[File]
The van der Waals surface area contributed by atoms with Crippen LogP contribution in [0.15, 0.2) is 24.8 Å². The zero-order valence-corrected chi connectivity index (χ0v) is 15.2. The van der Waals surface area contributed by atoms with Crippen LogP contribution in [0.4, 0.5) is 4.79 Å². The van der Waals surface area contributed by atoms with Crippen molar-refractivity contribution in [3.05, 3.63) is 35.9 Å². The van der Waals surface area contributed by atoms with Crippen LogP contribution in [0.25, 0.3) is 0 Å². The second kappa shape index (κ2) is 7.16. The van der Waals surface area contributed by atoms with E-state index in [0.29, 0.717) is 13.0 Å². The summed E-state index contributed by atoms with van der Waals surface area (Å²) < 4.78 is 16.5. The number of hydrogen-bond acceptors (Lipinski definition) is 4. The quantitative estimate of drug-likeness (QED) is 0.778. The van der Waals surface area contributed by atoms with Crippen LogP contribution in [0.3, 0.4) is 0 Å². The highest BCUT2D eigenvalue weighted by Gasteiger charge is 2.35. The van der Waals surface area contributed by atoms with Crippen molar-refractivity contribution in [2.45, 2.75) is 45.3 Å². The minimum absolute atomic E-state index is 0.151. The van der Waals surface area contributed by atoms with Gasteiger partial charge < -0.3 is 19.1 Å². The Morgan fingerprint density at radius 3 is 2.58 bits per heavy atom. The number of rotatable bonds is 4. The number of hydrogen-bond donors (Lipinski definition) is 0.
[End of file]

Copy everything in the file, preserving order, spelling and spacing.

The van der Waals surface area contributed by atoms with Crippen LogP contribution in [0.15, 0.2) is 24.8 Å². The zero-order valence-corrected chi connectivity index (χ0v) is 15.2. The van der Waals surface area contributed by atoms with Crippen LogP contribution in [0.4, 0.5) is 4.79 Å². The van der Waals surface area contributed by atoms with Crippen molar-refractivity contribution in [3.05, 3.63) is 35.9 Å². The van der Waals surface area contributed by atoms with Crippen LogP contribution in [0.25, 0.3) is 0 Å². The second kappa shape index (κ2) is 7.16. The van der Waals surface area contributed by atoms with E-state index in [0.29, 0.717) is 13.0 Å². The summed E-state index contributed by atoms with van der Waals surface area (Å²) < 4.78 is 16.5. The number of hydrogen-bond acceptors (Lipinski definition) is 4. The quantitative estimate of drug-likeness (QED) is 0.778. The van der Waals surface area contributed by atoms with Crippen LogP contribution in [0.3, 0.4) is 0 Å². The highest BCUT2D eigenvalue weighted by Gasteiger charge is 2.35. The van der Waals surface area contributed by atoms with Crippen molar-refractivity contribution in [2.45, 2.75) is 45.3 Å². The minimum absolute atomic E-state index is 0.151. The van der Waals surface area contributed by atoms with Gasteiger partial charge < -0.3 is 19.1 Å². The Morgan fingerprint density at radius 3 is 2.58 bits per heavy atom. The number of rotatable bonds is 4. The number of hydrogen-bond donors (Lipinski definition) is 0.